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12-04-2017 | Cystic fibrosis | News

Repaglinide equals insulin for glucose control in cystic-fibrosis-related diabetes

medwireNews: The oral antidiabetic drug repaglinide controls blood glucose levels as effectively as insulin in patients with newly diagnosed cystic-fibrosis-related diabetes, study findings indicate.

Manfred Ballmann (University Medicine Rostock, Germany) and colleagues say that “repaglinide represents an alternative treatment to insulin for patients with newly diagnosed asymptomatic cystic-fibrosis- related diabetes” that could reduce the burden of care in patients already undergoing complex and demanding therapy.

For their multicenter trial, Ballmann and team randomly assigned 75 patients, aged 10 years and older, with cystic fibrosis and newly diagnosed diabetes to receive repaglinide (n=34) or insulin (n=41) for 2 years.

The researchers note that they chose repaglinide “because of its favourable side-effect profile in patients with cystic fibrosis compared with other oral antidiabetic drugs.”

At 2 years, glycemic control did not differ significantly between the 30 patients in the repaglinide group who were eligible for the modified intention-to-treat analysis and the 37 eligible patients treated with insulin.

Specifically, glycated hemoglobin (HbA1c) concentration fell from 6.4% baseline to 6.2% at 2 years with repaglinide and increased from 6.6% to 6.8% with insulin.

Ballmann et al point out that HbA1c concentrations “are often misleadingly low” in patients with cystic fibrosis “meaning that the antidiabetic treatment target in patients with cystic-fibrosis-related diabetes is frequently less than 7.0%.”

In this study, 77% of patients in the repaglinide group and 70% of those in the insulin group had an HbA1c level below 7.0% at baseline. The corresponding proportions at 2 years were 86% and 74%, respectively.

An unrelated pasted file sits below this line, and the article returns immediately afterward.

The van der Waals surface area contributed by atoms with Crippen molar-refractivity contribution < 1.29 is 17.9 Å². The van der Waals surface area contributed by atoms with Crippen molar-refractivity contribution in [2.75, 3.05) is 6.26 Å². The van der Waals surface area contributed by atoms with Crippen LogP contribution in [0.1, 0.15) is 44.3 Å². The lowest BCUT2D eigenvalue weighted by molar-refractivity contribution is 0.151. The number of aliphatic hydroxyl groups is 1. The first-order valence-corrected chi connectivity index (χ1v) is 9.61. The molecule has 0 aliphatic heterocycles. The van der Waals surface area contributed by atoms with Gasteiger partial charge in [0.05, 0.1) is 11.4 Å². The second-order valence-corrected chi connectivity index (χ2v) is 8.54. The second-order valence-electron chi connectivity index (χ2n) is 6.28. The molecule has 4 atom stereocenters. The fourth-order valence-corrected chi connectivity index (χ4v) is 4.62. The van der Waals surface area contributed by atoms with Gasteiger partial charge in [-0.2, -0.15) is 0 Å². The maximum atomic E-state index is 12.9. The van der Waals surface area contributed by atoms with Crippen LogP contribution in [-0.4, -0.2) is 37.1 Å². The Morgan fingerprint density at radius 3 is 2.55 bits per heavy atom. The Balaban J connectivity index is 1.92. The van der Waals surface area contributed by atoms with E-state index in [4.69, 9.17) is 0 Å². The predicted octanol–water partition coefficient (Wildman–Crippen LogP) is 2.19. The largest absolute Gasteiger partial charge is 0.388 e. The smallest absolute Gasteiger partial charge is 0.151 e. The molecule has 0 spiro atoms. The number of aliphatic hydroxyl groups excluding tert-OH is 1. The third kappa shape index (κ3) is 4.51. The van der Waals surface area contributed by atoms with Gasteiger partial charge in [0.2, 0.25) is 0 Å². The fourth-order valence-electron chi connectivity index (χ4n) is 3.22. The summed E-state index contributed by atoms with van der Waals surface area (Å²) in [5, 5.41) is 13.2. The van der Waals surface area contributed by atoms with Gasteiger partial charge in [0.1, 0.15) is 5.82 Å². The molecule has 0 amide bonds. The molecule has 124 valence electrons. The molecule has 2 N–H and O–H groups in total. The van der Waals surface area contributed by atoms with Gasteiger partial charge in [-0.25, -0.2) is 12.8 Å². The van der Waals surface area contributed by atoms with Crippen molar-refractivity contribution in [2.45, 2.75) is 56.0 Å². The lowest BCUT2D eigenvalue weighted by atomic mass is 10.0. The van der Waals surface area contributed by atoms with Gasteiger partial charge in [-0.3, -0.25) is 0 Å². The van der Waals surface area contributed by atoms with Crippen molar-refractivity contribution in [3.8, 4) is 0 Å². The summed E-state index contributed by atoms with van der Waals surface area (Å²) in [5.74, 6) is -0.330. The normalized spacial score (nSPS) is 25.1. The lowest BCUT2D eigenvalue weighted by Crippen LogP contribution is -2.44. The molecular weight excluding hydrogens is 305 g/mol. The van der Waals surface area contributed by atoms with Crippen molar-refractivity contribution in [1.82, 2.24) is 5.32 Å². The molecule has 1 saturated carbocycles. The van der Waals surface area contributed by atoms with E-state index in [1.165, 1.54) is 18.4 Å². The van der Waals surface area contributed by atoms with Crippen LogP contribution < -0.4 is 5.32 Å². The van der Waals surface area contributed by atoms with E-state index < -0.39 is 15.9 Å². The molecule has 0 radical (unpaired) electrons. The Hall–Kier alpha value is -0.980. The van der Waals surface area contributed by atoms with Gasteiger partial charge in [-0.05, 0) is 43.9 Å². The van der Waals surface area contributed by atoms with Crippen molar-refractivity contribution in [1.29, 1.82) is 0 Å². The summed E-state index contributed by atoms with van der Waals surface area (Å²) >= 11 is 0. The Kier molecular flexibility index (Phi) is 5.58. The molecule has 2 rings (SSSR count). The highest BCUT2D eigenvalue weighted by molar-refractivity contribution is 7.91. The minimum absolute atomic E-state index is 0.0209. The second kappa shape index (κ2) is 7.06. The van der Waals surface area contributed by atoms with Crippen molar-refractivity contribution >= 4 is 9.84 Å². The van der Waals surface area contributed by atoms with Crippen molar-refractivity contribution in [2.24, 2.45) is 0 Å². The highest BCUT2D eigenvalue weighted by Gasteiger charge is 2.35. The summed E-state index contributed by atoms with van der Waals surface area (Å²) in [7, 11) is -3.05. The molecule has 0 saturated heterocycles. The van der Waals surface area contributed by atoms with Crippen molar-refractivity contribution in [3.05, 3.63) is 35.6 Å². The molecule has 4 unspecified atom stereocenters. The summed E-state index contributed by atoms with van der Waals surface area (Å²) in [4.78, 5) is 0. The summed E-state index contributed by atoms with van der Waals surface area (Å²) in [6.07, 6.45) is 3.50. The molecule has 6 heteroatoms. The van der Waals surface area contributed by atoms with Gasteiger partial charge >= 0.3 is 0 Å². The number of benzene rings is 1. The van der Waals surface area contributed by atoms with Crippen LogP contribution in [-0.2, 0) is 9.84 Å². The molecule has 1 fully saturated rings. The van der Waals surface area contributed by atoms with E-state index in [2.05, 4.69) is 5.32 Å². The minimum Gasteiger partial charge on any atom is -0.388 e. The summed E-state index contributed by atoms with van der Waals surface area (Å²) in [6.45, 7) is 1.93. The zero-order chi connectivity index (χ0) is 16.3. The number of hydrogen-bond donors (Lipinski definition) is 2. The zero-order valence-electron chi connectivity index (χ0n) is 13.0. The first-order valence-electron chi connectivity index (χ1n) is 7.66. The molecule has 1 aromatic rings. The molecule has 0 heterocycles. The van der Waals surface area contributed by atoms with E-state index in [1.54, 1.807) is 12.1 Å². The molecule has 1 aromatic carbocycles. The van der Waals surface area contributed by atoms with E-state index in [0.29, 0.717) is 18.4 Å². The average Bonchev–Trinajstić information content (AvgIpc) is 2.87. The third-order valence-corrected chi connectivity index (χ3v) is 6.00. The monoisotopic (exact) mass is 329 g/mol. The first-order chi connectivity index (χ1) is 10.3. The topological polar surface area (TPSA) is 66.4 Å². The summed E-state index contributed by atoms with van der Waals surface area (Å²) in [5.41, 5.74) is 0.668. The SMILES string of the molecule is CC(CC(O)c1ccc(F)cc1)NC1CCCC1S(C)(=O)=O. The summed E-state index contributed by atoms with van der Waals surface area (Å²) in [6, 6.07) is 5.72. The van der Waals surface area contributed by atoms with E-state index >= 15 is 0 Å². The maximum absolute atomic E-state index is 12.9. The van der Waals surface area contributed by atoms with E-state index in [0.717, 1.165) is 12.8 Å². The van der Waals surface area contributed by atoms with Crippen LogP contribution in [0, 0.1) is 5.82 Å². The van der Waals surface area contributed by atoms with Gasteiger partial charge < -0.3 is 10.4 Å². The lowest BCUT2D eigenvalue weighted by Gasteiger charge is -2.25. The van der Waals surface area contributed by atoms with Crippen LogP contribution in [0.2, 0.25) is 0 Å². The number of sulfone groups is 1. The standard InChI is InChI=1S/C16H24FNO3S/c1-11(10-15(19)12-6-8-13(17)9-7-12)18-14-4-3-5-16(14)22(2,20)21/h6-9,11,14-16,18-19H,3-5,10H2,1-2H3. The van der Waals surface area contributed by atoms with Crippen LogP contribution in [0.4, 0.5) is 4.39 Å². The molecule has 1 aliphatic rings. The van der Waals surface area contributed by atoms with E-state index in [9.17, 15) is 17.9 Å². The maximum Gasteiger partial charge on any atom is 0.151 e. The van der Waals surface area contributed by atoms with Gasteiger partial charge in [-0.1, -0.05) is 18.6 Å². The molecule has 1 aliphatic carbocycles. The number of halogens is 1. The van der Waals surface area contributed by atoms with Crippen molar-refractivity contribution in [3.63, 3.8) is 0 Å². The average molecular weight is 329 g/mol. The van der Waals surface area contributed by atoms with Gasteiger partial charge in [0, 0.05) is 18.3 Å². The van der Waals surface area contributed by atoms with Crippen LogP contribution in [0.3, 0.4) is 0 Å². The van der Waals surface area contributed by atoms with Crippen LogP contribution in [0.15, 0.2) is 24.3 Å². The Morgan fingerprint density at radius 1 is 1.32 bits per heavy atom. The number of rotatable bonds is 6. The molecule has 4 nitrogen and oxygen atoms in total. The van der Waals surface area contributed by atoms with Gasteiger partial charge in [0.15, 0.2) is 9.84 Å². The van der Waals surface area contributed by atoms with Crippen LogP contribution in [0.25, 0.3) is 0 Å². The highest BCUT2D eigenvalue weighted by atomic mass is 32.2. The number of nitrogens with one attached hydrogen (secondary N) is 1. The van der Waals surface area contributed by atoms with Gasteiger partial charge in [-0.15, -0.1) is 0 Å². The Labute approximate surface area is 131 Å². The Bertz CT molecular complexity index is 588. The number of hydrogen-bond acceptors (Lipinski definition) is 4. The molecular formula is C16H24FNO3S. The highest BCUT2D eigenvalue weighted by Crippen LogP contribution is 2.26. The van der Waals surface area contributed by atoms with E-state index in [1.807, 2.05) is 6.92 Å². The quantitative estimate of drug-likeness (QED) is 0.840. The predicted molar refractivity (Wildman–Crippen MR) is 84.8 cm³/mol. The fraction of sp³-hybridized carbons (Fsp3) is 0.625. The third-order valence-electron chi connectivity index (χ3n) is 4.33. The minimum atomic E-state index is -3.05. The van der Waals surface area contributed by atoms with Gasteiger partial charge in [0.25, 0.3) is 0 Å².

The team also report that BMI and measures of lung function were comparable between the two groups at 2 years.

In addition, adverse event rates were comparable with both treatments, and were most commonly pulmonary events. These represented 40% of 107 adverse events in the repaglinide group and 45% of 133 events in the insulin group.

Symptomatic hypoglycemia was reported by 22 patients in each group, with no cases resulting in coma and only one patient in each group needing help by another person.

Ballmann and co-authors conclude: “We recommend that treatment guidelines include repaglinide as an option for early-stage cystic-fibrosis-related diabetes.”

Commenting on the findings in The Lancet Diabetes and Endocrinology, Antionette Moran, from the University of Minnesota in Minneapolis, USA, agrees that the data “suggest that oral antidiabetes drugs could at least provide a bridge to insulin therapy in the early stages of cystic-fibrosis-related diabetes.”

However, she thinks that the results should be interpreted with caution because they could indicate that “that the two drugs are equally effective treatments for early cystic-fibrosis-related diabetes,” but could also mean that “the insulin doses were insufficient to effect change.”

Moran therefore concludes: “For now, I believe that the jury is still out on the use of oral antidiabetes drugs for the treatment of cystic-fibrosis-related diabetes.”

By Laura Cowen

medwireNews is an independent medical news service provided by Springer Healthcare. © 2017 Springer Healthcare part of the Springer Nature group

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